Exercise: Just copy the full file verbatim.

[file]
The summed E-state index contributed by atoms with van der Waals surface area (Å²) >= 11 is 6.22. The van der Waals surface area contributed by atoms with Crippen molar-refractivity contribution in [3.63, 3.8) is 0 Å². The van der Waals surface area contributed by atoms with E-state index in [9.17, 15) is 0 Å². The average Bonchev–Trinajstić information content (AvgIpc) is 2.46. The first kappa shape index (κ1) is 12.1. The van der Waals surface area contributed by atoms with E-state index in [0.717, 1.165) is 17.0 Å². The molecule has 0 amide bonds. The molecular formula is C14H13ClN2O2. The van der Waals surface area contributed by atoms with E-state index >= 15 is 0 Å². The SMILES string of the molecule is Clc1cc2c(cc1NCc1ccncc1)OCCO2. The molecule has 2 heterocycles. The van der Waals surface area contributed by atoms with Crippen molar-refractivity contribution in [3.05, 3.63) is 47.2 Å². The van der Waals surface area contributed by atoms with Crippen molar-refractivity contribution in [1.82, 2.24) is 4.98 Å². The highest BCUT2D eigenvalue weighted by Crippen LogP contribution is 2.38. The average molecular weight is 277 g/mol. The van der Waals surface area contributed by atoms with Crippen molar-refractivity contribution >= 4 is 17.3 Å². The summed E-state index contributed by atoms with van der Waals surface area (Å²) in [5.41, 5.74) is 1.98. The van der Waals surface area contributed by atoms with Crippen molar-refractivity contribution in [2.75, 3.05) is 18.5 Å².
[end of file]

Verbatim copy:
The summed E-state index contributed by atoms with van der Waals surface area (Å²) >= 11 is 6.22. The van der Waals surface area contributed by atoms with Crippen molar-refractivity contribution in [3.63, 3.8) is 0 Å². The van der Waals surface area contributed by atoms with E-state index in [9.17, 15) is 0 Å². The average Bonchev–Trinajstić information content (AvgIpc) is 2.46. The first kappa shape index (κ1) is 12.1. The van der Waals surface area contributed by atoms with E-state index in [0.717, 1.165) is 17.0 Å². The molecule has 0 amide bonds. The molecular formula is C14H13ClN2O2. The van der Waals surface area contributed by atoms with E-state index >= 15 is 0 Å². The SMILES string of the molecule is Clc1cc2c(cc1NCc1ccncc1)OCCO2. The molecule has 2 heterocycles. The van der Waals surface area contributed by atoms with Crippen molar-refractivity contribution in [3.05, 3.63) is 47.2 Å². The van der Waals surface area contributed by atoms with Crippen molar-refractivity contribution in [1.82, 2.24) is 4.98 Å². The highest BCUT2D eigenvalue weighted by Crippen LogP contribution is 2.38. The average molecular weight is 277 g/mol. The van der Waals surface area contributed by atoms with Crippen molar-refractivity contribution >= 4 is 17.3 Å². The summed E-state index contributed by atoms with van der Waals surface area (Å²) in [5.41, 5.74) is 1.98. The van der Waals surface area contributed by atoms with Crippen molar-refractivity contribution in [2.75, 3.05) is 18.5 Å².